Presentation #401.04 in the session Plenary 6.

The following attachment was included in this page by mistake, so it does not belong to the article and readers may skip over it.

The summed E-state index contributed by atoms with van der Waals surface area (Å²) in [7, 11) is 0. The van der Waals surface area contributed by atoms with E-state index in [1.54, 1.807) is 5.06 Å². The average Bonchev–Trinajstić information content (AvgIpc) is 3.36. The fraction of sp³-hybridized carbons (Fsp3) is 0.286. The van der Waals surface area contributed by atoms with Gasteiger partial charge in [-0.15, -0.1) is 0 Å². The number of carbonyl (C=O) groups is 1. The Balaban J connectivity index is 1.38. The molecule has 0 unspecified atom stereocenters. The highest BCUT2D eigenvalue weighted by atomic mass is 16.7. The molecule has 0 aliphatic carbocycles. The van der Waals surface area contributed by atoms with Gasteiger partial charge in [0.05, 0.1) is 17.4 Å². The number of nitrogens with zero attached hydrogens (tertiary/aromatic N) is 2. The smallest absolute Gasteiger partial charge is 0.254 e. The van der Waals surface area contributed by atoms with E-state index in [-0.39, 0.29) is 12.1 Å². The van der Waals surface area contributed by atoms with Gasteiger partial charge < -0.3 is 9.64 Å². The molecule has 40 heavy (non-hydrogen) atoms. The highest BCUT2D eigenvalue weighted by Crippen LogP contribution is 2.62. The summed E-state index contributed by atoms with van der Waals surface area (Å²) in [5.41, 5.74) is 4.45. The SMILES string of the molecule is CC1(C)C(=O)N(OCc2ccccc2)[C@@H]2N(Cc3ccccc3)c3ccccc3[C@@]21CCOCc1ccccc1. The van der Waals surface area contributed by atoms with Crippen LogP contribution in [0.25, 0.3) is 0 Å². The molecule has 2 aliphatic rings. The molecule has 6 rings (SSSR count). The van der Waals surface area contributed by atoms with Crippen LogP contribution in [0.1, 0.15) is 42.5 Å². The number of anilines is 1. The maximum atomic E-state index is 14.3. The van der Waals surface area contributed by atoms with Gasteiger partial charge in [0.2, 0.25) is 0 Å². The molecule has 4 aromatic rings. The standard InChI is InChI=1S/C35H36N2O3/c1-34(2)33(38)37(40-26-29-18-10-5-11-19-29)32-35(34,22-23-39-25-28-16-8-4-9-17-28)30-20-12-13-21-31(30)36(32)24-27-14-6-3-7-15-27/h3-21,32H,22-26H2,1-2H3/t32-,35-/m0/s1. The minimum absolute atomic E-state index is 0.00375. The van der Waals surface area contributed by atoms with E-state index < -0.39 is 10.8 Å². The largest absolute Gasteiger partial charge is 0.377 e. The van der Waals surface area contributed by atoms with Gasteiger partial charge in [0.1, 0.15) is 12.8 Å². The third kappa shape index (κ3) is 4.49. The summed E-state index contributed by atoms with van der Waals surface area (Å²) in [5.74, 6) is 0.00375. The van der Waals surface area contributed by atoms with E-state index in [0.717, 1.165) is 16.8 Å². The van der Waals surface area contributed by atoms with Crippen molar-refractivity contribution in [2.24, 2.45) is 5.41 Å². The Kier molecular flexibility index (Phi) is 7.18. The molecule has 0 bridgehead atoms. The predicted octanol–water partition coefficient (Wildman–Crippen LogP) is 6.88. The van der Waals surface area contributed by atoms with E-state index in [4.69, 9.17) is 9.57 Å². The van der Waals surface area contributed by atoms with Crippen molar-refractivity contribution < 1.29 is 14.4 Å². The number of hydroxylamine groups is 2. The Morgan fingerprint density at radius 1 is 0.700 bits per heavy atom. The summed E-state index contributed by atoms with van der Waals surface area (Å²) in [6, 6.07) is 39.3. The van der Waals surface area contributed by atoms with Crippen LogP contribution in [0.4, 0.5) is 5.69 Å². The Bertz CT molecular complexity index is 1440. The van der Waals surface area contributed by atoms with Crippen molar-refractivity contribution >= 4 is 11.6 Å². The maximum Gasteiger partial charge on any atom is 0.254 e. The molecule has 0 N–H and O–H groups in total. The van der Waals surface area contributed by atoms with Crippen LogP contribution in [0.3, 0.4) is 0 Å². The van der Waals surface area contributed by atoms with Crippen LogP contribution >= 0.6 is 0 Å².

The population of planets smaller than approximately 1.7 Earth radii is widely interpreted as consisting of rocky worlds. This picture is largely corroborated by radial-velocity (RV) mass measurements for close-in super-Earths but lacks constraints at lower instellations. I will present the results of a detailed study of the Kepler-138 system using 13 Hubble and Spitzer transit observations of the warm-temperate 1.51 ± 0.04 Rearth planet Kepler-138d combined with 28 Keck/HIRES RV measurements of its host star. We find evidence for a volatile-rich “water world” nature of Kepler-138d, independently supported by transit timing variations, RV observations (Md=2.1-0.7+0.6 Mearth), as well as the flat optical/IR transmission spectrum. Any hypothetical hydrogen layer consistent with the observations (lighter than 0.003 Mearth), would have swiftly been lost on ~10 Myr timescales. Quantitatively, we infer a composition of 11-4+3% volatiles by mass or ~51% by volume, with a 2000 km deep water mantle and atmosphere on top of a core with an Earth-like silicates/iron ratio. This bulk composition resembles those of the icy moons rather than the terrestrial planets in the solar system. Finally, our photodynamical analysis also reveals that Kepler-138c is a closer-in twin of Kepler-138d, and we infer the presence of Kepler-138e, a likely non-transiting planet at the inner edge of the habitable zone.